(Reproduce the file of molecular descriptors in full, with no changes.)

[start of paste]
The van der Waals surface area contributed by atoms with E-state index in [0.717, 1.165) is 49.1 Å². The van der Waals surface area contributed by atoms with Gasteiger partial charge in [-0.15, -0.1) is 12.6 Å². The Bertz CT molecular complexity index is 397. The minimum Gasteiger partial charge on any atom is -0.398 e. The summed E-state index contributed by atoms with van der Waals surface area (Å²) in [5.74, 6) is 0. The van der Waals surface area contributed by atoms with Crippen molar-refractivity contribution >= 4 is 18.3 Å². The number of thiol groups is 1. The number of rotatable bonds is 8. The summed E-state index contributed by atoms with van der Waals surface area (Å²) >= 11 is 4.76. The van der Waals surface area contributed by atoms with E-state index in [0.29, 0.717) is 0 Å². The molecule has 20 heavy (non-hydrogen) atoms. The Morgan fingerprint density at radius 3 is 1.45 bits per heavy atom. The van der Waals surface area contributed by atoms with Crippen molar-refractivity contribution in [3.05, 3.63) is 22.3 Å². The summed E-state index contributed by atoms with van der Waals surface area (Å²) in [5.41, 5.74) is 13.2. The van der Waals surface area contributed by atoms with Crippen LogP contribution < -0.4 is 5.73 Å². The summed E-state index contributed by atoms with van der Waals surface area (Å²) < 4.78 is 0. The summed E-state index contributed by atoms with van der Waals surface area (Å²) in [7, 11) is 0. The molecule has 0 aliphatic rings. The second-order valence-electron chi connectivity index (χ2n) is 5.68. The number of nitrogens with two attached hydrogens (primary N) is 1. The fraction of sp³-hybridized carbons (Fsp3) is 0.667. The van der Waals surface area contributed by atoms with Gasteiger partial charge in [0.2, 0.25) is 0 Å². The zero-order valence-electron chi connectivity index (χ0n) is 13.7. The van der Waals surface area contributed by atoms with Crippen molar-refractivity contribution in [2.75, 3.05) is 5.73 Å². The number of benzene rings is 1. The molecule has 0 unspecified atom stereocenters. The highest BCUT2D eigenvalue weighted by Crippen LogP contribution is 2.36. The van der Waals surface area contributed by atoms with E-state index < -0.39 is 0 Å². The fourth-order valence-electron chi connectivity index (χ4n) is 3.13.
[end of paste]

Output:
The van der Waals surface area contributed by atoms with E-state index in [0.717, 1.165) is 49.1 Å². The van der Waals surface area contributed by atoms with Gasteiger partial charge in [-0.15, -0.1) is 12.6 Å². The Bertz CT molecular complexity index is 397. The minimum Gasteiger partial charge on any atom is -0.398 e. The summed E-state index contributed by atoms with van der Waals surface area (Å²) in [5.74, 6) is 0. The van der Waals surface area contributed by atoms with Crippen molar-refractivity contribution >= 4 is 18.3 Å². The number of thiol groups is 1. The number of rotatable bonds is 8. The summed E-state index contributed by atoms with van der Waals surface area (Å²) >= 11 is 4.76. The van der Waals surface area contributed by atoms with E-state index in [0.29, 0.717) is 0 Å². The molecule has 20 heavy (non-hydrogen) atoms. The Morgan fingerprint density at radius 3 is 1.45 bits per heavy atom. The van der Waals surface area contributed by atoms with Crippen molar-refractivity contribution in [3.05, 3.63) is 22.3 Å². The summed E-state index contributed by atoms with van der Waals surface area (Å²) in [5.41, 5.74) is 13.2. The van der Waals surface area contributed by atoms with Crippen LogP contribution < -0.4 is 5.73 Å². The summed E-state index contributed by atoms with van der Waals surface area (Å²) < 4.78 is 0. The summed E-state index contributed by atoms with van der Waals surface area (Å²) in [7, 11) is 0. The molecule has 0 aliphatic rings. The second-order valence-electron chi connectivity index (χ2n) is 5.68. The number of nitrogens with two attached hydrogens (primary N) is 1. The fraction of sp³-hybridized carbons (Fsp3) is 0.667. The van der Waals surface area contributed by atoms with Gasteiger partial charge in [0.2, 0.25) is 0 Å². The zero-order valence-electron chi connectivity index (χ0n) is 13.7. The van der Waals surface area contributed by atoms with Crippen molar-refractivity contribution in [2.75, 3.05) is 5.73 Å². The number of benzene rings is 1. The molecule has 0 unspecified atom stereocenters. The highest BCUT2D eigenvalue weighted by Crippen LogP contribution is 2.36. The van der Waals surface area contributed by atoms with E-state index < -0.39 is 0 Å². The fourth-order valence-electron chi connectivity index (χ4n) is 3.13.